Before that time, Petilius Cerialis became legate (commander) of the Ninth Legion Hispania (Legio 1X Hispania) in A.D.60, under Gaius Suetonius Paulinus, Governor of Britannia from c. A.D. 58 to 61. This was a time of great instability in the region. The successful revolt of the Iceni-a Celtic tribe of the south east of England-when they sacked Londinium (London) meant Petilius Cerialis had to retreat with his forces to a place further north, now named Peterborough. (Tacitus Annales xiv.32.6). It is assumed that he did not achieve a consulship (cursus honorum), the usual next stage of advancement, since he was being held accountable for the initial success of Queen Boudicca when she led that successful revolt on Londinium. The fact that Queen Bouddica was afterwards publicly humiliated, along with her young daughters, and disappeared presumed a suicide did not matter. The reputation of Petilius Cerialis was perhaps tainted.
Yet Tacitus also makes note that Petilius Cerialis had more success when he served in A.D. 69, in Germany, as the legate of the Fourteenth Legion (Legio XIV Gemina). Petilius Cerialis was noted as having managed to successfully overcome a revolt of the Batavian peoples. This was during the time of the five emperors- a very unstable time for the Roman Empire when one leader succeeded another as their factions removed the competition, forcibly and purposefully, after the suicide of the Emperor Nero. The role of Petilius Cerialis during this time of upheaval is uncertain, perhaps even suspect in favour of Vespasian, but what is documented is that the fifth emperor of the time, Vespasian, conferred a consulship on Petilius Cerialis in A.D. 70. Cerialis’s success merited him being sent back to Britannia to suppress the insurgence of Venutius, the former husband of Queen Cartimandua, a Queen of the Brigantes federation of tribes.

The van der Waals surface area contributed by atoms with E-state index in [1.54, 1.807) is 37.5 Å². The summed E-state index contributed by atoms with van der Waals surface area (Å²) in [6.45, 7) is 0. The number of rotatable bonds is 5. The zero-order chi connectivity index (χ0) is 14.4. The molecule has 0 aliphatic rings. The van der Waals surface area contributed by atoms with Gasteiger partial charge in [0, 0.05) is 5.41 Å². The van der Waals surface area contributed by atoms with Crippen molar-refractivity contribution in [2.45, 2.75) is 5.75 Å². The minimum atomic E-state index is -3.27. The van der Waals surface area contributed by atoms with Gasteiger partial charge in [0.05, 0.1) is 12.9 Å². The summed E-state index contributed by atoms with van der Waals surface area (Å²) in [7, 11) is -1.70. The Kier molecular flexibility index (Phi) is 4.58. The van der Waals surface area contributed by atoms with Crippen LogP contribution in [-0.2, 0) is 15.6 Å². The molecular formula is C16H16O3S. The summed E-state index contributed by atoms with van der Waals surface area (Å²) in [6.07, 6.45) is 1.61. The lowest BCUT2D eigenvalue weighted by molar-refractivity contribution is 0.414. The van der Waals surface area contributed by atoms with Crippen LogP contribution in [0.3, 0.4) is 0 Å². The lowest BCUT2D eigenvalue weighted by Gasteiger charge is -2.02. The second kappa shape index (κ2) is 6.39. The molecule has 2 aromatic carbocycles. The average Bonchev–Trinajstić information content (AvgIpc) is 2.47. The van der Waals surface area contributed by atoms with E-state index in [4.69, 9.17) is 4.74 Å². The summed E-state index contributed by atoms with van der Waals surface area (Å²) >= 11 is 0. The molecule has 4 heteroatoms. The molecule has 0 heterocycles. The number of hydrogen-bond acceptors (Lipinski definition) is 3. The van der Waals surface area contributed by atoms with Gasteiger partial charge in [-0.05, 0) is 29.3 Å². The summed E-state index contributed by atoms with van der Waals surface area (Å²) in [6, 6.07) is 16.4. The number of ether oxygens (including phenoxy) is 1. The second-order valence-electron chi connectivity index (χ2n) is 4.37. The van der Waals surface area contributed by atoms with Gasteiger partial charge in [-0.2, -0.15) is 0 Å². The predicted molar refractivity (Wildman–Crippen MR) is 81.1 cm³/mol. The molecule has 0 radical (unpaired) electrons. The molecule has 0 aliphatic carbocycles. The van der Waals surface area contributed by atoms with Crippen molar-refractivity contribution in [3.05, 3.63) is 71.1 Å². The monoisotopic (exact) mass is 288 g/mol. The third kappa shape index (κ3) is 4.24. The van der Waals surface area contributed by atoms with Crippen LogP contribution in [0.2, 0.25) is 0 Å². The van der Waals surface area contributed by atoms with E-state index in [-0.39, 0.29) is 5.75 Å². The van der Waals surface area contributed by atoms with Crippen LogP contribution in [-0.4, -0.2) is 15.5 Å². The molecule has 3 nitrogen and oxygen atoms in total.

Petilius Cerialis is documented as …“having at once struck terror into their hearts by invading the commonwealth of the Brigantes, which is said to be the most numerous tribe of the whole province: many battles were fought, sometimes bloody battles, and by permanent conquest or by forays he annexed a large portion of the Brigantes.” (Tacitus)
Petilius Cerialis is noted as being the Governor of Britannia till around A.D. 74 when he quit Britannia. He, also, had acquired a second consulship around that time, not generally the norm. During the years between A.D. 70/74 he had led some successful campaigns in the north of England, suppressing many Brigantes and other Celtic tribes but he had also signed a number of treaties with unvanquished Brigantes. That negotiation ran along the lines of …if the Celts did not put up any revolts then Cerialis would not make any new surges north.
Petilius Cerialis mainly settled, during these years, at his garrison in Eburacum, also written as Eboracum, (York). This settlement, and subsequently a fine city, became a great legacy to the people of Britain. York to this day has many fine Roman visitor sites which excite the imagination, and is a fabulous city to visit. Yet, Cerialis also made other encampments in the north of England that, in some way, have also survived to the present day. They are also worth a visit.
In the duration of the governorship of Petilius Cerialis another very famous, and important, Roman served in Britannia. Gnaeus Julius Agricola was a commander of the forces in Britain. After the exit of Petilius Cerialis, Agricola took up Governorship of Britain in A.D.77. Agricola broke the existing treaties that had been made with the Brigantes and made surges northwards, all the way into the north east of Scotland.
It was the reading of the treaties formed between Petilius Cerialis and the Brigantes, and the later breaking of the treaties by Agricola that made me want to include them as pat of my plot for my novel, The Beltane Choice.
Tacitus: The Agricola (chapter VIII, verse ii and chapter XVII, verses i-ii), The Annals (book XIV, chapter xxxii) and The Histories (book III, chapter lix and book IV, chapter lxxix).
The works of Dio Cassius